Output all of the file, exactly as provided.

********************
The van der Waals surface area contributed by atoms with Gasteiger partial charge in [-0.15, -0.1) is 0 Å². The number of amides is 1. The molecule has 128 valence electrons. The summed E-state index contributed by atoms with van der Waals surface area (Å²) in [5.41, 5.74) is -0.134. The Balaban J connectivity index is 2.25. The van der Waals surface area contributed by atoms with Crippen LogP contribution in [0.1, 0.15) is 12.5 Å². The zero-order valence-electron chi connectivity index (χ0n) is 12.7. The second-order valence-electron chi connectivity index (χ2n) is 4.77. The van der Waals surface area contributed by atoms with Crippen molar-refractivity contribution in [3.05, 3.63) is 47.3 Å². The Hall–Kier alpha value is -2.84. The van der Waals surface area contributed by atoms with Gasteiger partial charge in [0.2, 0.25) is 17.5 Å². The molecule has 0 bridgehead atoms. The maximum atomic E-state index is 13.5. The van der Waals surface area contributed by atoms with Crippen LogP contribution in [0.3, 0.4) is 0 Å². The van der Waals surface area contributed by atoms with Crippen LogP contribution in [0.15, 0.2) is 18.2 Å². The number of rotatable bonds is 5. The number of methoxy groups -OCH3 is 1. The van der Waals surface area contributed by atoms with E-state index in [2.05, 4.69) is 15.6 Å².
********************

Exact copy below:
The van der Waals surface area contributed by atoms with Gasteiger partial charge in [-0.15, -0.1) is 0 Å². The number of amides is 1. The molecule has 128 valence electrons. The summed E-state index contributed by atoms with van der Waals surface area (Å²) in [5.41, 5.74) is -0.134. The Balaban J connectivity index is 2.25. The van der Waals surface area contributed by atoms with Crippen LogP contribution in [0.1, 0.15) is 12.5 Å². The zero-order valence-electron chi connectivity index (χ0n) is 12.7. The second-order valence-electron chi connectivity index (χ2n) is 4.77. The van der Waals surface area contributed by atoms with Crippen molar-refractivity contribution in [3.05, 3.63) is 47.3 Å². The Hall–Kier alpha value is -2.84. The van der Waals surface area contributed by atoms with Gasteiger partial charge in [0.2, 0.25) is 17.5 Å². The molecule has 0 bridgehead atoms. The maximum atomic E-state index is 13.5. The van der Waals surface area contributed by atoms with Crippen LogP contribution in [0.3, 0.4) is 0 Å². The van der Waals surface area contributed by atoms with Crippen LogP contribution in [0.15, 0.2) is 18.2 Å². The number of rotatable bonds is 5. The number of methoxy groups -OCH3 is 1. The van der Waals surface area contributed by atoms with E-state index in [2.05, 4.69) is 15.6 Å².